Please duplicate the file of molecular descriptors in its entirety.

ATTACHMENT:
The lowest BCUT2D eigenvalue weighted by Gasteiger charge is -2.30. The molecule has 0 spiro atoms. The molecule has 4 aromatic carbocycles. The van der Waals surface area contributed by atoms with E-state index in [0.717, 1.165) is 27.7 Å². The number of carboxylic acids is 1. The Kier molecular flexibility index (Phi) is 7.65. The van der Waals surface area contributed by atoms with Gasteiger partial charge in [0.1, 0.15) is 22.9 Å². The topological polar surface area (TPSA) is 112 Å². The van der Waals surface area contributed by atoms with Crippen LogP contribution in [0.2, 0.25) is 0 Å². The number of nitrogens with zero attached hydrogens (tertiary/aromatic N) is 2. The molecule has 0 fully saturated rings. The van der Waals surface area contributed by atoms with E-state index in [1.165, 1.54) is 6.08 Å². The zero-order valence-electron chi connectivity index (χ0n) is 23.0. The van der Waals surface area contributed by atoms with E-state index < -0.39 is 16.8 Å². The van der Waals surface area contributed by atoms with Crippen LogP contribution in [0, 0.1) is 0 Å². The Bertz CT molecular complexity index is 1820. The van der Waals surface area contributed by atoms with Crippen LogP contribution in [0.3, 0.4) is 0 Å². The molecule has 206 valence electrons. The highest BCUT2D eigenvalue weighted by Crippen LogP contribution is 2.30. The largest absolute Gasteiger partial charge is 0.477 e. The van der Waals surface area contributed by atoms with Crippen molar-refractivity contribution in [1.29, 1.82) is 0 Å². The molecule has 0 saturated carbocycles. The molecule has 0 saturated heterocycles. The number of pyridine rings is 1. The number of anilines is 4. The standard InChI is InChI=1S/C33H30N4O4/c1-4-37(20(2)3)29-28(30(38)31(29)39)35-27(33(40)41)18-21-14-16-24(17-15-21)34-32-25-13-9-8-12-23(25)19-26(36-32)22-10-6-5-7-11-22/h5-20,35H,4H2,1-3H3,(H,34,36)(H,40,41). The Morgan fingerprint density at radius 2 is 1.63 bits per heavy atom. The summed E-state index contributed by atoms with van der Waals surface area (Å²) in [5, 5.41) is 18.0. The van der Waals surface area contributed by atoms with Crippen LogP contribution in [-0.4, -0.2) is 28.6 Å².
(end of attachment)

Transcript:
The lowest BCUT2D eigenvalue weighted by Gasteiger charge is -2.30. The molecule has 0 spiro atoms. The molecule has 4 aromatic carbocycles. The van der Waals surface area contributed by atoms with E-state index in [0.717, 1.165) is 27.7 Å². The number of carboxylic acids is 1. The Kier molecular flexibility index (Phi) is 7.65. The van der Waals surface area contributed by atoms with Gasteiger partial charge in [0.1, 0.15) is 22.9 Å². The topological polar surface area (TPSA) is 112 Å². The van der Waals surface area contributed by atoms with Crippen LogP contribution in [0.2, 0.25) is 0 Å². The number of nitrogens with zero attached hydrogens (tertiary/aromatic N) is 2. The molecule has 0 fully saturated rings. The van der Waals surface area contributed by atoms with E-state index in [1.165, 1.54) is 6.08 Å². The zero-order valence-electron chi connectivity index (χ0n) is 23.0. The van der Waals surface area contributed by atoms with E-state index < -0.39 is 16.8 Å². The van der Waals surface area contributed by atoms with Crippen LogP contribution in [0, 0.1) is 0 Å². The Bertz CT molecular complexity index is 1820. The van der Waals surface area contributed by atoms with Crippen LogP contribution in [0.3, 0.4) is 0 Å². The molecule has 206 valence electrons. The highest BCUT2D eigenvalue weighted by Crippen LogP contribution is 2.30. The largest absolute Gasteiger partial charge is 0.477 e. The van der Waals surface area contributed by atoms with Crippen molar-refractivity contribution in [1.29, 1.82) is 0 Å². The molecule has 0 saturated carbocycles. The molecule has 0 saturated heterocycles. The number of pyridine rings is 1. The number of anilines is 4. The standard InChI is InChI=1S/C33H30N4O4/c1-4-37(20(2)3)29-28(30(38)31(29)39)35-27(33(40)41)18-21-14-16-24(17-15-21)34-32-25-13-9-8-12-23(25)19-26(36-32)22-10-6-5-7-11-22/h5-20,35H,4H2,1-3H3,(H,34,36)(H,40,41). The Morgan fingerprint density at radius 2 is 1.63 bits per heavy atom. The summed E-state index contributed by atoms with van der Waals surface area (Å²) in [5, 5.41) is 18.0. The van der Waals surface area contributed by atoms with Crippen LogP contribution in [-0.4, -0.2) is 28.6 Å².